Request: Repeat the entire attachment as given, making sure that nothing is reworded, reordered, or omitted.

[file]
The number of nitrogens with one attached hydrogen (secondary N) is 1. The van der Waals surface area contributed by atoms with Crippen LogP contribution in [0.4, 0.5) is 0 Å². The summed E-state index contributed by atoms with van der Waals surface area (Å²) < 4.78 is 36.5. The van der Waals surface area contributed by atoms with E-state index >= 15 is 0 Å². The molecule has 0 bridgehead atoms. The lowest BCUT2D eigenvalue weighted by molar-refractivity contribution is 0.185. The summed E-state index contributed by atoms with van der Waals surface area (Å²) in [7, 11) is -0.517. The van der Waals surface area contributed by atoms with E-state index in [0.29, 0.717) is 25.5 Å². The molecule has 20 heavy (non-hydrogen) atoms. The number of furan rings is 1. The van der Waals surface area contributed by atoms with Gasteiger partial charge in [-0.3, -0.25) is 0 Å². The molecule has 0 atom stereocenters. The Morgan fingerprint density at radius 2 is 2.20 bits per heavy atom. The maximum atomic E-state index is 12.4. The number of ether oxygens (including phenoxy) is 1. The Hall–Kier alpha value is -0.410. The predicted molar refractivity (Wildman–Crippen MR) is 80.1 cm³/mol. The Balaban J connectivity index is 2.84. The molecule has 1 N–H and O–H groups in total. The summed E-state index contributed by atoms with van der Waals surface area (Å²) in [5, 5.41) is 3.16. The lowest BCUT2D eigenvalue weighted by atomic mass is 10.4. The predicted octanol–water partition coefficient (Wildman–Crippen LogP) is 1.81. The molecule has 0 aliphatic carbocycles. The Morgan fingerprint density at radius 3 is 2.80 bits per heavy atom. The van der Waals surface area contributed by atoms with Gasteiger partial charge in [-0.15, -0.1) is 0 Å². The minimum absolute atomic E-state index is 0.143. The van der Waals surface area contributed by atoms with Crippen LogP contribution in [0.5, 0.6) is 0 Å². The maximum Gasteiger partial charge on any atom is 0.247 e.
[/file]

The number of nitrogens with one attached hydrogen (secondary N) is 1. The van der Waals surface area contributed by atoms with Crippen LogP contribution in [0.4, 0.5) is 0 Å². The summed E-state index contributed by atoms with van der Waals surface area (Å²) < 4.78 is 36.5. The van der Waals surface area contributed by atoms with E-state index >= 15 is 0 Å². The molecule has 0 bridgehead atoms. The lowest BCUT2D eigenvalue weighted by molar-refractivity contribution is 0.185. The summed E-state index contributed by atoms with van der Waals surface area (Å²) in [7, 11) is -0.517. The van der Waals surface area contributed by atoms with E-state index in [0.29, 0.717) is 25.5 Å². The molecule has 20 heavy (non-hydrogen) atoms. The number of furan rings is 1. The van der Waals surface area contributed by atoms with Gasteiger partial charge in [-0.3, -0.25) is 0 Å². The molecule has 0 atom stereocenters. The Morgan fingerprint density at radius 2 is 2.20 bits per heavy atom. The maximum atomic E-state index is 12.4. The number of ether oxygens (including phenoxy) is 1. The Hall–Kier alpha value is -0.410. The predicted molar refractivity (Wildman–Crippen MR) is 80.1 cm³/mol. The Balaban J connectivity index is 2.84. The molecule has 1 N–H and O–H groups in total. The summed E-state index contributed by atoms with van der Waals surface area (Å²) in [5, 5.41) is 3.16. The lowest BCUT2D eigenvalue weighted by atomic mass is 10.4. The predicted octanol–water partition coefficient (Wildman–Crippen LogP) is 1.81. The molecule has 0 aliphatic carbocycles. The Morgan fingerprint density at radius 3 is 2.80 bits per heavy atom. The van der Waals surface area contributed by atoms with Gasteiger partial charge in [-0.15, -0.1) is 0 Å². The minimum absolute atomic E-state index is 0.143. The van der Waals surface area contributed by atoms with Crippen LogP contribution in [0.5, 0.6) is 0 Å². The maximum Gasteiger partial charge on any atom is 0.247 e.